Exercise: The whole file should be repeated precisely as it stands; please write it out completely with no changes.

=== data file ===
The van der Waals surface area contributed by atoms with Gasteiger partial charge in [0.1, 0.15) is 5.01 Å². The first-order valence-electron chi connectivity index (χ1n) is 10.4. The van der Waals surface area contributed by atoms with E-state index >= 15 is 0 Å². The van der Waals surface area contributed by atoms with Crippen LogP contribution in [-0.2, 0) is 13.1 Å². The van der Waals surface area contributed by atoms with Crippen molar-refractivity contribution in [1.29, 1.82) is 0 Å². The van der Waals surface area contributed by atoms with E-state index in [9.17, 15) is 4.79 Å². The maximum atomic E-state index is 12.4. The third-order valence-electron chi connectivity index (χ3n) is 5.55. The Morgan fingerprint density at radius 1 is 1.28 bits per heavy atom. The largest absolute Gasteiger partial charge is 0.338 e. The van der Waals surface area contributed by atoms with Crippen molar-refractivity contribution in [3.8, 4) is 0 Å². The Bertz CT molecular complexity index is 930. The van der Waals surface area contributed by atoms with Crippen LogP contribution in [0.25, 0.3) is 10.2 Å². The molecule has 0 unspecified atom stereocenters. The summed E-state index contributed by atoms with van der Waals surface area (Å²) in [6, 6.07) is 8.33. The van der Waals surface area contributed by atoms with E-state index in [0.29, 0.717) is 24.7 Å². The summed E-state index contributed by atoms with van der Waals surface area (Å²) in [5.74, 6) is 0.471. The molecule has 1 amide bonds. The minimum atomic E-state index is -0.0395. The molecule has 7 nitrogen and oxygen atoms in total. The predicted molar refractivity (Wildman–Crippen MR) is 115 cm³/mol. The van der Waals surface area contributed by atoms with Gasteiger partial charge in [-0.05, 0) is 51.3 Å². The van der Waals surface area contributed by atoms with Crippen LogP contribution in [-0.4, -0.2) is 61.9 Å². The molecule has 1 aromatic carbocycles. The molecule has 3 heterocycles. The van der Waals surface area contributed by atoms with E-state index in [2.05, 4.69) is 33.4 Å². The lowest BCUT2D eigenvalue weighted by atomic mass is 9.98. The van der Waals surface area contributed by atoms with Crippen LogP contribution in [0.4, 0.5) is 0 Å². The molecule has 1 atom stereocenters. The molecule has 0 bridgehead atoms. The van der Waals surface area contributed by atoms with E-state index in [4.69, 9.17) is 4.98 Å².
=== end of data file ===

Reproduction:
The van der Waals surface area contributed by atoms with Gasteiger partial charge in [0.1, 0.15) is 5.01 Å². The first-order valence-electron chi connectivity index (χ1n) is 10.4. The van der Waals surface area contributed by atoms with E-state index >= 15 is 0 Å². The van der Waals surface area contributed by atoms with Crippen LogP contribution in [-0.2, 0) is 13.1 Å². The van der Waals surface area contributed by atoms with Crippen molar-refractivity contribution in [1.29, 1.82) is 0 Å². The van der Waals surface area contributed by atoms with E-state index in [9.17, 15) is 4.79 Å². The maximum atomic E-state index is 12.4. The third-order valence-electron chi connectivity index (χ3n) is 5.55. The Morgan fingerprint density at radius 1 is 1.28 bits per heavy atom. The largest absolute Gasteiger partial charge is 0.338 e. The van der Waals surface area contributed by atoms with Crippen molar-refractivity contribution in [3.8, 4) is 0 Å². The Bertz CT molecular complexity index is 930. The van der Waals surface area contributed by atoms with Crippen LogP contribution in [0.25, 0.3) is 10.2 Å². The molecule has 0 unspecified atom stereocenters. The summed E-state index contributed by atoms with van der Waals surface area (Å²) in [6, 6.07) is 8.33. The van der Waals surface area contributed by atoms with E-state index in [0.29, 0.717) is 24.7 Å². The summed E-state index contributed by atoms with van der Waals surface area (Å²) in [5.74, 6) is 0.471. The molecule has 1 amide bonds. The minimum atomic E-state index is -0.0395. The molecule has 7 nitrogen and oxygen atoms in total. The predicted molar refractivity (Wildman–Crippen MR) is 115 cm³/mol. The van der Waals surface area contributed by atoms with Gasteiger partial charge in [-0.05, 0) is 51.3 Å². The van der Waals surface area contributed by atoms with Crippen LogP contribution in [-0.4, -0.2) is 61.9 Å². The molecule has 1 aromatic carbocycles. The molecule has 3 heterocycles. The van der Waals surface area contributed by atoms with E-state index in [2.05, 4.69) is 33.4 Å². The lowest BCUT2D eigenvalue weighted by atomic mass is 9.98. The van der Waals surface area contributed by atoms with Crippen LogP contribution in [0.4, 0.5) is 0 Å². The molecule has 1 atom stereocenters. The molecule has 0 bridgehead atoms. The van der Waals surface area contributed by atoms with E-state index in [4.69, 9.17) is 4.98 Å².